February 4, 2018 – Reflection on the word and the world

Isaiah 40:21-31 have you not heard?
1Cor. 9:16-23 All things to all people
Mark 1:29-39 Here to be the message

Our scripture stories today are windows on the faith journeys of the people who set them down. We may not know a lot about the circumstances they lived in, or the life stories that informed them, but we know a lot about what they cared about because of the stories they tell and the windows they made.

In Isaiah we hear of the deep joy of the prophet who proclaims God’s power and might, the strength of God’s love and care for all of creation.

In Corinth, those pesky Corinthians hear Paul exhorting them to speak the language of their neighbours, whatever that language, whatever their context. Speak the Gospel of love in ways they can hear, understand and relate to. Open the doors to love so that all might walk in, together.

In Mark, we hear the continuation of the story of Jesus’ ministry in Galilee. He’s just left the synagogue, noted as one who teaches with authority, and cast demons out from a man possessed. Now, with James and John, he enters the home of Simon and Andrew. There he is brought to Simon’s mother in law – wait a minute, Simon was married? – lying ill on her bed. Who is this man? Why is he there?

In Isaiah the people of exile are about to return to take up their ancestral lands, and the people who remained in ruined Jerusalem are uneasily contemplating what receiving might mean for them. Nobody is at peace, as the prophet calls upon them to hear the love of God. Dancing in the wind for them.

In Corinth a group of people from a variety of backgrounds have come together to form a new community based in love, care and mutual faith in One God. Each coming from their own contexts. Unsure of the other, of their faith practices, of their social standing, cultural background, education…who are these people anyway? Why should we listen to them?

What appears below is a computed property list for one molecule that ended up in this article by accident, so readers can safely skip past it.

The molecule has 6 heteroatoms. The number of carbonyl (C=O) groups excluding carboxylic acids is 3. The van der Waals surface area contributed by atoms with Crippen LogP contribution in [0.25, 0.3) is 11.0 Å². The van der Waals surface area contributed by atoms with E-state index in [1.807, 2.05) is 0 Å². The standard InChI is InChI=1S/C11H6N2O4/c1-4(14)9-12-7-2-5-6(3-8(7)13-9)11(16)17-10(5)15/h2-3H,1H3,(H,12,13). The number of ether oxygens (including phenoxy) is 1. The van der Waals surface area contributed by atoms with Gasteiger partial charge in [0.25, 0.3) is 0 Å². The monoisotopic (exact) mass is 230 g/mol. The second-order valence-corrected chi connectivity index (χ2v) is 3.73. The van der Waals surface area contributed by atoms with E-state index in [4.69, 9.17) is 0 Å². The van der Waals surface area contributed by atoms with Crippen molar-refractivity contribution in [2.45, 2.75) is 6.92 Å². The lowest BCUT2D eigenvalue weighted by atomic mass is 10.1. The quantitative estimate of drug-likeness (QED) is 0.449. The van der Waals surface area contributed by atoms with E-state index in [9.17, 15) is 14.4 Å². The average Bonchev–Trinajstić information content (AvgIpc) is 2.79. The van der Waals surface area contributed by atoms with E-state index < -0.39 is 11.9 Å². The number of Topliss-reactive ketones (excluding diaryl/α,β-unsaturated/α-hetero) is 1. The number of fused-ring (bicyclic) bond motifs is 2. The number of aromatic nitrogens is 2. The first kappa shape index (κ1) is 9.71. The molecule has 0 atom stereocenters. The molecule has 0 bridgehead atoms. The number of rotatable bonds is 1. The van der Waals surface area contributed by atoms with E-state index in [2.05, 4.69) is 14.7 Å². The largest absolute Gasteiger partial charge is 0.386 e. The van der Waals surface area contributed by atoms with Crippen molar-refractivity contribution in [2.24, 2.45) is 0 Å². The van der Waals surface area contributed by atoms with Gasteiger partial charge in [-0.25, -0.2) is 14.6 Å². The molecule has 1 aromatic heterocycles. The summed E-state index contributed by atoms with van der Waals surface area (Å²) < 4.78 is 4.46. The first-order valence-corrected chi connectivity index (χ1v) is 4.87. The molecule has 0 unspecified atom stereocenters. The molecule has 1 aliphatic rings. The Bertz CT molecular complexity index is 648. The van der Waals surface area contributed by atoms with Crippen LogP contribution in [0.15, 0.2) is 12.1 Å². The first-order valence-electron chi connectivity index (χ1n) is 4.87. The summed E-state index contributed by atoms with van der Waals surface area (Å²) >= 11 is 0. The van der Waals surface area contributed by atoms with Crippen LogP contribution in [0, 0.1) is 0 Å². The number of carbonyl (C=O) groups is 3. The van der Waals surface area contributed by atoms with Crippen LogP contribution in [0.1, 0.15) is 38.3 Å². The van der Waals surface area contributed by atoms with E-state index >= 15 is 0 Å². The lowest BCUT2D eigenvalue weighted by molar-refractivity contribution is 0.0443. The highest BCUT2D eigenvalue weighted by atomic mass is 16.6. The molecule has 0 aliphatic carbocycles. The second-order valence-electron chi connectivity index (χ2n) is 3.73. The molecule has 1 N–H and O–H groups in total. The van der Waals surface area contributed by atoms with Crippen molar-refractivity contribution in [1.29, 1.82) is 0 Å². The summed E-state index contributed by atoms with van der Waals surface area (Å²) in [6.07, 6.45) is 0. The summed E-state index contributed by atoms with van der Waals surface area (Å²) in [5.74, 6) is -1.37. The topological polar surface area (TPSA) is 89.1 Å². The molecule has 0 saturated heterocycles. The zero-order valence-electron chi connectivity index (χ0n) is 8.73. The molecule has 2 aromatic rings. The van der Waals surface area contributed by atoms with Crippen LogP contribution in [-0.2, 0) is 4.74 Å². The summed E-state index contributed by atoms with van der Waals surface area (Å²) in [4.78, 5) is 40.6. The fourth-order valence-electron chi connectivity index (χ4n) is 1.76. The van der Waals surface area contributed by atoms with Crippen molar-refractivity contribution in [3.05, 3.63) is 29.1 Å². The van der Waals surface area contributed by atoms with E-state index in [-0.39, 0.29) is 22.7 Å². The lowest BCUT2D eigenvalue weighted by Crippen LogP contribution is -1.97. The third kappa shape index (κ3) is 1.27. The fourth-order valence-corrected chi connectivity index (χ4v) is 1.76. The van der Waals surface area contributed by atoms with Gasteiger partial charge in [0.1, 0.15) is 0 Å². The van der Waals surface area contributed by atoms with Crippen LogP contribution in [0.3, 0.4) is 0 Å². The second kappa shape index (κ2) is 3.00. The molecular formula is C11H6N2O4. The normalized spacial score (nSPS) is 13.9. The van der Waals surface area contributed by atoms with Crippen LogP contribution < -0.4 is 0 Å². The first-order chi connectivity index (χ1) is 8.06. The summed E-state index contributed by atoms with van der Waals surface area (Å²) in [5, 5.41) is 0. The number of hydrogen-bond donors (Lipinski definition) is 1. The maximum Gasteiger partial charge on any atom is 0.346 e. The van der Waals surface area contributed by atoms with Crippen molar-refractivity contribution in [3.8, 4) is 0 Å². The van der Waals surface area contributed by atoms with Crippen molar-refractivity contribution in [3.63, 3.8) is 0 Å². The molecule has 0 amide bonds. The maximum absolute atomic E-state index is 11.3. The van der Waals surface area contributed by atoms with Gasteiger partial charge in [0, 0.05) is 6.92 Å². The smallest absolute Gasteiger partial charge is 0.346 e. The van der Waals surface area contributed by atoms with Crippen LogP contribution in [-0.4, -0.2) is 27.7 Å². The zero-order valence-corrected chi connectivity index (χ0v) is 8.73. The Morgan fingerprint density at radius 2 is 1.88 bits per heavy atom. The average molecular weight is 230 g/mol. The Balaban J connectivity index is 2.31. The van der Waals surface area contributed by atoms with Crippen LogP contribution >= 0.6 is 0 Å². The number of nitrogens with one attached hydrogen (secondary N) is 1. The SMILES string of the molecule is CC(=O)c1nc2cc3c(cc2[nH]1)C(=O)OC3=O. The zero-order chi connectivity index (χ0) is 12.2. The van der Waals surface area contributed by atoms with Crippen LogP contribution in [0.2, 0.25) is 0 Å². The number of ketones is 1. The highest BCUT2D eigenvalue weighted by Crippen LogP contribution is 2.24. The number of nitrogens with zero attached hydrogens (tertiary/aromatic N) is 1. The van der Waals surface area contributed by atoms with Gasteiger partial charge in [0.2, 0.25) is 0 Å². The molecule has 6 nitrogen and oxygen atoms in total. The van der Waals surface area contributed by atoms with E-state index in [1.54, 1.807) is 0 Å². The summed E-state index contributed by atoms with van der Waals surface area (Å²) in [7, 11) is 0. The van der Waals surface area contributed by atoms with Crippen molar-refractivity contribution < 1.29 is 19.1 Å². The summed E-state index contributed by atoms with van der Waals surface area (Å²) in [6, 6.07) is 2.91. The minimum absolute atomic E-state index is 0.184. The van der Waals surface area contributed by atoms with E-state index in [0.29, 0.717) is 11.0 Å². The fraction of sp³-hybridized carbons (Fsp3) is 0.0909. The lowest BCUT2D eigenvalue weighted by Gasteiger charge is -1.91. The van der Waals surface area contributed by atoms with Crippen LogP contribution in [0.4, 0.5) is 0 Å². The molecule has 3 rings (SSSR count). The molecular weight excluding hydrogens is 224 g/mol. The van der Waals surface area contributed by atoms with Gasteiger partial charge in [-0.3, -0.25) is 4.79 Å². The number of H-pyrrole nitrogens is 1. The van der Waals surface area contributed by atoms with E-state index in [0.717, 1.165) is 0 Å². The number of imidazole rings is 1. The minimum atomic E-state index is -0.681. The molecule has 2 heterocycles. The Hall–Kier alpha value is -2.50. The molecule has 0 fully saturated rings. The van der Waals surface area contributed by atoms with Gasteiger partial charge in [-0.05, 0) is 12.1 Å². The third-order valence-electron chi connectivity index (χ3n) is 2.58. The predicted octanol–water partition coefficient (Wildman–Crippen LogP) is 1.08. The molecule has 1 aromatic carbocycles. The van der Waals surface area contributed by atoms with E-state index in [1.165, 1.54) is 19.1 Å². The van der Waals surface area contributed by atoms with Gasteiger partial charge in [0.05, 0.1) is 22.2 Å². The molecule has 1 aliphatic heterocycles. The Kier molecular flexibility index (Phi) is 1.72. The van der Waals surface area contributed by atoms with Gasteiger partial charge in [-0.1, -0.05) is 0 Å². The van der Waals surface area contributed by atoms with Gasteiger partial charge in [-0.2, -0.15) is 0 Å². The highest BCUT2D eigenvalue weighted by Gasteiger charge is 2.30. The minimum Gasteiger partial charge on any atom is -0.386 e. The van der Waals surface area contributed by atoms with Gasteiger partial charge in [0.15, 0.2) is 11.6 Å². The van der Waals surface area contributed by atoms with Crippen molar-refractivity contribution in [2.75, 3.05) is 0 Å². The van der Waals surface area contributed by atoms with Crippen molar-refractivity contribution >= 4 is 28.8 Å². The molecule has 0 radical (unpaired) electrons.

In Mark, Jesus reaches out to the woman, takes her by the hand and lifts her up. The term used in Greek means something akin to lifting her back into life. In the way Jesus would lift Lazarus back into life some time later. Her response, to offer service, also has a special meaning in Greek. It means a service to others, in the context of the gospels, a service given in grace and love. A service called diakonos, the same term used in Mark when the angels offered service to Jesus in the wilderness. The same term used in Mark when Jesus tells the disciples that to lead they must serve.

We can guess that, given the terms used, Simon’s mother in law was lifted back into a full life. A life in which she was able to offer Jesus the same joyful service he’d been offered by the angels. The same joyful service he offered to others. The same joyful service he asked of his disciples for others. Perhaps she was even one of those at the tomb. One of the women who went to serve the disciples, telling them Jesus was waiting in Galilee. Waiting to serve them again.

Of course this service thing isn’t easy to talk about, or discern. I have some friends in ministry, both passionate, both men, both much younger than me, who feel that Christian service, to be truly Christian service, must result in some tangibly Christian benefit. Disciples must be created, converts must be brought into the fold.

We were talking in the context of a small church in a small community whose congregation size had dwindled. They reported new life with a couple of yoga groups, a mom’s group, and some other community use of the building. The congregation began seeing themselves as a hub in the community. A people with a purpose. My friends wondered where the specific Christianity was in that. Any service group could buy the building and make it available to the community. Where are the converts? Where are the disciples? Where is the ministry of the congregation being lived out in Christ?

I guess it’s all contextual. All we can see in the stories – be they biblical or communal – is what is played out on the window. We cannot know the context, cannot know the background, the history, the lived reality of the folk who lived the story. All we have is the window.

In Isaiah the window opens on a people telling a story of God’s powerful love, of reconciliation, joy, and immense, awesome majestic blessing waiting for all who respond.